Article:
The high-end drive carries a single-reel tape for high capacity and has a native 2Gbit/sec Fibre Channel interface. The technology drops the per-gigabyte price of tape storage down to 47 cents or .0047 cents per megabyte. Currently, the least expensive disk drives (ATA-attached) cost about 2 cents per megabyte.
"This represents the first tape device on the [National Storage Industry Consortium] tape roadmap for maintaining a competitive edge against disk aerial density," said Richy Mizrahi, a senior product marketing manager at StorageTek.
The T9940B tape cartridges are priced at $99 (£63), while the tape drive will have a list price of $39,500 (£25,273).
"This tape drive does the work of two or three midrange tape drives - backing up multiple servers sequentially throughout the day. This is the tape drive that stands up to that kind of work," Mizrahi said.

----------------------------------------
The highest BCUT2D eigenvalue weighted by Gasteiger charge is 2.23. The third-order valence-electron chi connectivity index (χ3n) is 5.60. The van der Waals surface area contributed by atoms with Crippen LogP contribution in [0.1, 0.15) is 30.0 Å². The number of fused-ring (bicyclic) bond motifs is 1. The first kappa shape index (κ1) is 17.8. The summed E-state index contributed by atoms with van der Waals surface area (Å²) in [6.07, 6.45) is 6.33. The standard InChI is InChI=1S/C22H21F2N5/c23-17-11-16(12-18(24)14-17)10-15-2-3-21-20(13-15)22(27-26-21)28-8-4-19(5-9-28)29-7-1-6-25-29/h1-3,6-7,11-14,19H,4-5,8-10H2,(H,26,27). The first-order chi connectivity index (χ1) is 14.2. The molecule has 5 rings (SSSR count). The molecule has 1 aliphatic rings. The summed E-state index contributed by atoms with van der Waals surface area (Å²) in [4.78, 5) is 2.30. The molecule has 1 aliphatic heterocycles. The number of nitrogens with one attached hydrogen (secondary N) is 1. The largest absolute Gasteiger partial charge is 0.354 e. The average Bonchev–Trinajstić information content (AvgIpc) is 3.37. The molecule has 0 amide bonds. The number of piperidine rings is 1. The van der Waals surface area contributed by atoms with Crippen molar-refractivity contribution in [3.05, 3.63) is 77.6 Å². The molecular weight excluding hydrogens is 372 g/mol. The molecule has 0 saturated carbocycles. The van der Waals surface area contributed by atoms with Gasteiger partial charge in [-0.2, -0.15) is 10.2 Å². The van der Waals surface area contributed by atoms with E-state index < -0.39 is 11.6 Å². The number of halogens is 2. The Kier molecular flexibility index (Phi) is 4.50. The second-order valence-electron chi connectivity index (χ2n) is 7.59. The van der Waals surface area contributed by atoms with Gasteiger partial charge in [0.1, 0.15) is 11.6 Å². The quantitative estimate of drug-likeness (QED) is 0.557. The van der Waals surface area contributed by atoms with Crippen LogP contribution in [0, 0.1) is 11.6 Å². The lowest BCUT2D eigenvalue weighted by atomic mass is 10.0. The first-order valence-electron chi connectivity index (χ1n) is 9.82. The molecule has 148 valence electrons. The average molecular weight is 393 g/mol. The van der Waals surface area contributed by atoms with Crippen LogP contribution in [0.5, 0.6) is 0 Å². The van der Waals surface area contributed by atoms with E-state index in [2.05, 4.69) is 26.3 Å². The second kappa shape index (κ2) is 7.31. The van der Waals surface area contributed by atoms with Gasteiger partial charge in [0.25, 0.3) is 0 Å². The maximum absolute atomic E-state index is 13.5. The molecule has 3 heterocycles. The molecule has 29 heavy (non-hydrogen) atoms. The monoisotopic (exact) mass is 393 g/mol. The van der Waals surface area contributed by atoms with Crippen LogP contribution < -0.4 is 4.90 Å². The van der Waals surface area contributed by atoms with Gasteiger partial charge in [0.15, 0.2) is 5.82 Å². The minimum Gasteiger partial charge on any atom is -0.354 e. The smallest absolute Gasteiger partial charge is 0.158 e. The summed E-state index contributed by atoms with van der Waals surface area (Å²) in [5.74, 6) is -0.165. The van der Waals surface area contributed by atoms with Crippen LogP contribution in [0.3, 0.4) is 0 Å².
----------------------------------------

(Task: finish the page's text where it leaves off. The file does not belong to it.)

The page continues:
StorageTek has also detailed its latest open-system disk array, the StorageTek D280, which scales from 14 to 224 drives to provide as much as 32Tbytes of capacity. The array sports full end-to-end 2Gbit/sec Fibre Channel interfaces, runs at 148,000 input/outputs per second with 800Mbyte/sec throughput rates and currently uses 36Gbytes or 73Gbytes drives.
"We expect to have 146Gbyte drives around November," said Sue Leenerman, a StorageTek senior product marketing manager.
Along with the array, StorageTek will release the D200 Disk Array Controller and SANtricity Storage Manager 8.3 software, which allows management of both entry and Enterprise Disk Subsystem from a single management interface. Logical Unit Numbering (LUN) partitioning allows for maximum utilisation of investment by providing the ability to define multiple LUNs within each RAID group.